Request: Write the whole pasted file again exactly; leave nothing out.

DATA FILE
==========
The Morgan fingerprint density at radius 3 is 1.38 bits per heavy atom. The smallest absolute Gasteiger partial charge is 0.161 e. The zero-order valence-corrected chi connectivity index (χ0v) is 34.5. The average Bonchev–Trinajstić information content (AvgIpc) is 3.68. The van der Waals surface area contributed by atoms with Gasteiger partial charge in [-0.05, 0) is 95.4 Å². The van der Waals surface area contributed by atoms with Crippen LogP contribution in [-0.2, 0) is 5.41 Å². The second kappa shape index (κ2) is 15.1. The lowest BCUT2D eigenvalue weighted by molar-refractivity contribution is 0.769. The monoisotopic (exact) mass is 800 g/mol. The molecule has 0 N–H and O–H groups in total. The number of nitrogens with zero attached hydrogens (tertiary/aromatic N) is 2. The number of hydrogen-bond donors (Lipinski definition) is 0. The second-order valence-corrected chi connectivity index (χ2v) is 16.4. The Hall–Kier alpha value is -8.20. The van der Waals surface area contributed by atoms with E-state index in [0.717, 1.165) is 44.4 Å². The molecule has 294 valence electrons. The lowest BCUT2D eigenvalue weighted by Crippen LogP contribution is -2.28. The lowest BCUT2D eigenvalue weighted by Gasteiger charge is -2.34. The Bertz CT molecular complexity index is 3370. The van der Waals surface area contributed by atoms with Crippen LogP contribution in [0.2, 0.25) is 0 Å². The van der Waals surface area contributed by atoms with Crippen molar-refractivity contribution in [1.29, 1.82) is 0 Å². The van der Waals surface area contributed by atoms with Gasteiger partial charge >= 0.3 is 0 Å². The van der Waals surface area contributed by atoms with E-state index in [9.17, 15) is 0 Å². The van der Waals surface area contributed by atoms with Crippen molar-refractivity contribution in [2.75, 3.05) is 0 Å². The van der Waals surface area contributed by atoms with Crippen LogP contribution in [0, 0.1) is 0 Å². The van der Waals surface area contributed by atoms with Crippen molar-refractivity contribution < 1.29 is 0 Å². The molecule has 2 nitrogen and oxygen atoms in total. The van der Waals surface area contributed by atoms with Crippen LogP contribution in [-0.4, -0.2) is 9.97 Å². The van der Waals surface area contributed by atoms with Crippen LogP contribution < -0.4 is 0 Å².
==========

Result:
The Morgan fingerprint density at radius 3 is 1.38 bits per heavy atom. The smallest absolute Gasteiger partial charge is 0.161 e. The zero-order valence-corrected chi connectivity index (χ0v) is 34.5. The average Bonchev–Trinajstić information content (AvgIpc) is 3.68. The van der Waals surface area contributed by atoms with Gasteiger partial charge in [-0.05, 0) is 95.4 Å². The van der Waals surface area contributed by atoms with Crippen LogP contribution in [-0.2, 0) is 5.41 Å². The second kappa shape index (κ2) is 15.1. The lowest BCUT2D eigenvalue weighted by molar-refractivity contribution is 0.769. The monoisotopic (exact) mass is 800 g/mol. The molecule has 0 N–H and O–H groups in total. The number of nitrogens with zero attached hydrogens (tertiary/aromatic N) is 2. The number of hydrogen-bond donors (Lipinski definition) is 0. The second-order valence-corrected chi connectivity index (χ2v) is 16.4. The Hall–Kier alpha value is -8.20. The van der Waals surface area contributed by atoms with E-state index in [0.717, 1.165) is 44.4 Å². The molecule has 294 valence electrons. The lowest BCUT2D eigenvalue weighted by Crippen LogP contribution is -2.28. The lowest BCUT2D eigenvalue weighted by Gasteiger charge is -2.34. The Bertz CT molecular complexity index is 3370. The van der Waals surface area contributed by atoms with Crippen LogP contribution in [0.2, 0.25) is 0 Å². The van der Waals surface area contributed by atoms with Crippen molar-refractivity contribution in [1.29, 1.82) is 0 Å². The van der Waals surface area contributed by atoms with Gasteiger partial charge >= 0.3 is 0 Å². The van der Waals surface area contributed by atoms with E-state index in [9.17, 15) is 0 Å². The van der Waals surface area contributed by atoms with Crippen molar-refractivity contribution in [2.75, 3.05) is 0 Å². The van der Waals surface area contributed by atoms with Crippen LogP contribution in [0, 0.1) is 0 Å². The van der Waals surface area contributed by atoms with Crippen molar-refractivity contribution < 1.29 is 0 Å². The molecule has 2 nitrogen and oxygen atoms in total. The van der Waals surface area contributed by atoms with Crippen LogP contribution in [-0.4, -0.2) is 9.97 Å². The van der Waals surface area contributed by atoms with Crippen LogP contribution < -0.4 is 0 Å².